How much do access times matter?


I've got a new hard drive that supports Automatic Acoustic Management (AAM).

I can only set it to 128 (quiet) and 256 (performance). I definitely can hear the difference.

When I run HDTune I see a difference in access time (16.2 vs 11.2ms, respectively) but my transfer rates and burst rates are identical in both modes (average 112 MB/s burst 231 MB/'s an SATA 6.0GB drive/controller).

So here's my question: am I going to notice any sort of real-world performance improvement running the drive at the 256 setting? (The system is primarily used for browsing, office, photoshop, etc.)

6 answers Last reply
More about access times matter
  1. If its your system disk: yes. If its a download disk to store large files like .iso .avi .mp3 etc, then no you won't feel a thing.

    Access times is the primary performance spec on your system drive, not throughput.
  2. So, it is my system disk. What kind of performance improvement would I really feel? Are programs going to open faster, run faster? The system boot up and shut down faster? Are we talking about a second or two or dozens?

  3. Increasing the access time by 20% would lead to a performance degradation when doing anything on your system disk (i.e. launching firefox) by the same ~20%.

    Access time = performance (on your system disk)

    throughput = performance (on your data storage disk)
  4. Not that I didn't believe you, but I decided to run a quick benchmark to see what the effect actually is.

    If you'll recall, I saw a ~30% decrease in access time (11.2ms vs 16.2ms). I timed Windows boot times (from when I first see windows logo to when the windows startup sound is played).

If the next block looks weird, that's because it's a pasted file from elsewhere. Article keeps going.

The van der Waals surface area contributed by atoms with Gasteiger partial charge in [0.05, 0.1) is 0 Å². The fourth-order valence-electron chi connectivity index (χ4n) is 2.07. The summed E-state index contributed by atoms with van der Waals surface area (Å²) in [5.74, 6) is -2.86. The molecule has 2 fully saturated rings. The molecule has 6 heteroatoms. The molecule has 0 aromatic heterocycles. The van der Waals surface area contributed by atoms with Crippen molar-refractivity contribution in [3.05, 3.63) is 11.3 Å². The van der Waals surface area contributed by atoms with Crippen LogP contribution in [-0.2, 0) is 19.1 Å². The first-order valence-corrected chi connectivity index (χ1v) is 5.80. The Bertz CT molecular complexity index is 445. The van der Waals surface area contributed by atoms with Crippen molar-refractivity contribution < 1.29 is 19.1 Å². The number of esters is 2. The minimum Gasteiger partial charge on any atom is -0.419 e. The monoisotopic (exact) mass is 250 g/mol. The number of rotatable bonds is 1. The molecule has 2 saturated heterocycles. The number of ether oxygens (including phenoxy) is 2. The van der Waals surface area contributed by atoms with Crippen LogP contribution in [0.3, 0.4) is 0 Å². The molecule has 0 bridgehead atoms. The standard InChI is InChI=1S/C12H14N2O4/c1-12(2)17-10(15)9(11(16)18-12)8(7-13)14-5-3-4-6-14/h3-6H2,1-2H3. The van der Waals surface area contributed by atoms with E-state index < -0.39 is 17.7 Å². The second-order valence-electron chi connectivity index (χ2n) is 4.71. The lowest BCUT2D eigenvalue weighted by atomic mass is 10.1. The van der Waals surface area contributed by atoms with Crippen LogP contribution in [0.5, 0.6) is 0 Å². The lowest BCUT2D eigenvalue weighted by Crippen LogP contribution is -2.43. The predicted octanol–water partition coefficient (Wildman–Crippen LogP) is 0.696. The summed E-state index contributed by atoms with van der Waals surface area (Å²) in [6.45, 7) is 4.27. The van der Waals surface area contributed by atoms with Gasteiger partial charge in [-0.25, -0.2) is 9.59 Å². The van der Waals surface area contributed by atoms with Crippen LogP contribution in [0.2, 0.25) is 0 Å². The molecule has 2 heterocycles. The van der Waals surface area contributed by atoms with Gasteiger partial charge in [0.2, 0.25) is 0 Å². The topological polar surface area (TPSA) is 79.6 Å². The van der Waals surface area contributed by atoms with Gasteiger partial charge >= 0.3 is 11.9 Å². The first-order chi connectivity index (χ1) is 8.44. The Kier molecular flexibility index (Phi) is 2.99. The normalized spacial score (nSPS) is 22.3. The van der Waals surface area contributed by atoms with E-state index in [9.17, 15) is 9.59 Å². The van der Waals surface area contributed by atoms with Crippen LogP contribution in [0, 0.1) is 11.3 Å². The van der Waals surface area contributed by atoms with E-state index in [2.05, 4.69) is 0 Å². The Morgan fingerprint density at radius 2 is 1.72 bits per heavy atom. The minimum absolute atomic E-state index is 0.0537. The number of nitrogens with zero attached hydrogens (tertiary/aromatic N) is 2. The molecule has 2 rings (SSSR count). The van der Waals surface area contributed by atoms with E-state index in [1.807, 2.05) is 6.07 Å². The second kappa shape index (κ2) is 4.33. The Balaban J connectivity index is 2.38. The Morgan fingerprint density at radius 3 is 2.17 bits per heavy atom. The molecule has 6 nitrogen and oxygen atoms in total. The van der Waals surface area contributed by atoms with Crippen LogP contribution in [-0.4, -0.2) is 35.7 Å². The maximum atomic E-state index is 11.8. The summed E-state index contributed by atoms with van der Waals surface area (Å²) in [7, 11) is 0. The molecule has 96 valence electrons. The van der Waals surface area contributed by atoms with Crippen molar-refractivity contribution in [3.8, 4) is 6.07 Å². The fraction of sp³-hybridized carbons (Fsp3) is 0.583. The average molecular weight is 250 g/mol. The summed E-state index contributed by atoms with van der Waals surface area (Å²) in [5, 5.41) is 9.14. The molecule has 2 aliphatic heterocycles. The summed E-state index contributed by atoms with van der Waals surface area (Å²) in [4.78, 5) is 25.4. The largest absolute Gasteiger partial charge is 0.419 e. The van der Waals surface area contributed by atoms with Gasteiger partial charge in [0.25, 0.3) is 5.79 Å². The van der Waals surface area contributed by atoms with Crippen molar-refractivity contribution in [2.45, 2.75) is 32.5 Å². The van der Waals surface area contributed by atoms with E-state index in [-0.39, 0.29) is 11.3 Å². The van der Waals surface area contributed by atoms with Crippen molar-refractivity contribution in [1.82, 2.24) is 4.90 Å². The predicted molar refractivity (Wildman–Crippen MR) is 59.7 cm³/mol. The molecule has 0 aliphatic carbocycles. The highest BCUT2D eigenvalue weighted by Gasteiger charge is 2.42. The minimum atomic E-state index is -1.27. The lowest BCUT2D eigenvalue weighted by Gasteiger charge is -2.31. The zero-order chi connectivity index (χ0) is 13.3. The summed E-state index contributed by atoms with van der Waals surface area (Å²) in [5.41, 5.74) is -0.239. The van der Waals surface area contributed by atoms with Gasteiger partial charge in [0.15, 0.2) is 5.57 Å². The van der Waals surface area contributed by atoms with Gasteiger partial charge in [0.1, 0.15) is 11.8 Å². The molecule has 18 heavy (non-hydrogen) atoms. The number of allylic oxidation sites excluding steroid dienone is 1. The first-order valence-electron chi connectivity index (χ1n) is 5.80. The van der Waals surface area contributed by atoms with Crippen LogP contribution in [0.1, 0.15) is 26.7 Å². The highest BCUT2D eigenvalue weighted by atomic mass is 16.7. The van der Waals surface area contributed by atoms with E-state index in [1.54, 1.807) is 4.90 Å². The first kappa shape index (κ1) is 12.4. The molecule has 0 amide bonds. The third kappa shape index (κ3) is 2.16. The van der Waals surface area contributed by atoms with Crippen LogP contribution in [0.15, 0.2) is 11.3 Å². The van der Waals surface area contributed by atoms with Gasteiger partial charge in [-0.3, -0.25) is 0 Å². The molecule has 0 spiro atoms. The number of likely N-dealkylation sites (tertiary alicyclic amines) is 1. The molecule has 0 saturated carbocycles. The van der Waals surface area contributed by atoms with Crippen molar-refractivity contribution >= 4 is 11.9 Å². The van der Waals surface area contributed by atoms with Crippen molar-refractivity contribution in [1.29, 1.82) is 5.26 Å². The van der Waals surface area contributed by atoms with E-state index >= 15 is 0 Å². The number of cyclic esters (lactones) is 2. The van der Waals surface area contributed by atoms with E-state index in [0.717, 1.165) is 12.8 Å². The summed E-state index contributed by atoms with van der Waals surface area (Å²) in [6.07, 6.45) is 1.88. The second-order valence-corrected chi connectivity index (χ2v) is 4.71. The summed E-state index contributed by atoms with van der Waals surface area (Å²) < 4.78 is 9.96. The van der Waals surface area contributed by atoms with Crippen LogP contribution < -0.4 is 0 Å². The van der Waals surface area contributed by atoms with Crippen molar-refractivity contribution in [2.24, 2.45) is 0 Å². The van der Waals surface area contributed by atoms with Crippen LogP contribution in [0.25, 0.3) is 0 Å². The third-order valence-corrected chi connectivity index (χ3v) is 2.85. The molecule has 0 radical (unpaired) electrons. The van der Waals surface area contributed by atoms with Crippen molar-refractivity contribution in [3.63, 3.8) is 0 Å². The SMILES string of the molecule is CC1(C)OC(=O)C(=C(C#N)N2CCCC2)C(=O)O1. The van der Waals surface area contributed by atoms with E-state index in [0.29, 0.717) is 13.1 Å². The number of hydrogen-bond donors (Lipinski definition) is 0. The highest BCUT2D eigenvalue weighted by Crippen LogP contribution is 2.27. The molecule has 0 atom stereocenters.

In silent mode I saw an average of 38.7s (the times were pretty consistent).
    In performance mode I saw an average of 33.5s (again, consistent).

    That is a performance increase, but it only cut ~14% off the times. It wasn't 1:1.

    So, now I need to decide if shaving off 14% for disk-intensive tasks will be worth the noise (this thing is LOUD in performance mode). :)

  5. Booting involves more things than just reading from your HDD; some parts are 0% disk bottlenecked. So the overall effect of your 30% less disk performance would not translate into 30% slower booting.

    But, launching an application should be close to this, especially on a well used system with a decent amount of fragmentation.

    However, if you prefer it being silent, then you may opt to just live with the lower performance. Its not like 20% faster or slower would change your experience all that much. Going to an SSD would be a huge step, can be 10.000% (100x) faster than HDDs in some realistic scenarios. But again, that would mean other bottlenecks would present itself; it would not mean things go 100 times faster.
  6. Of course. Thanks!
Ask a new question

Read More

Hard Drives Performance Storage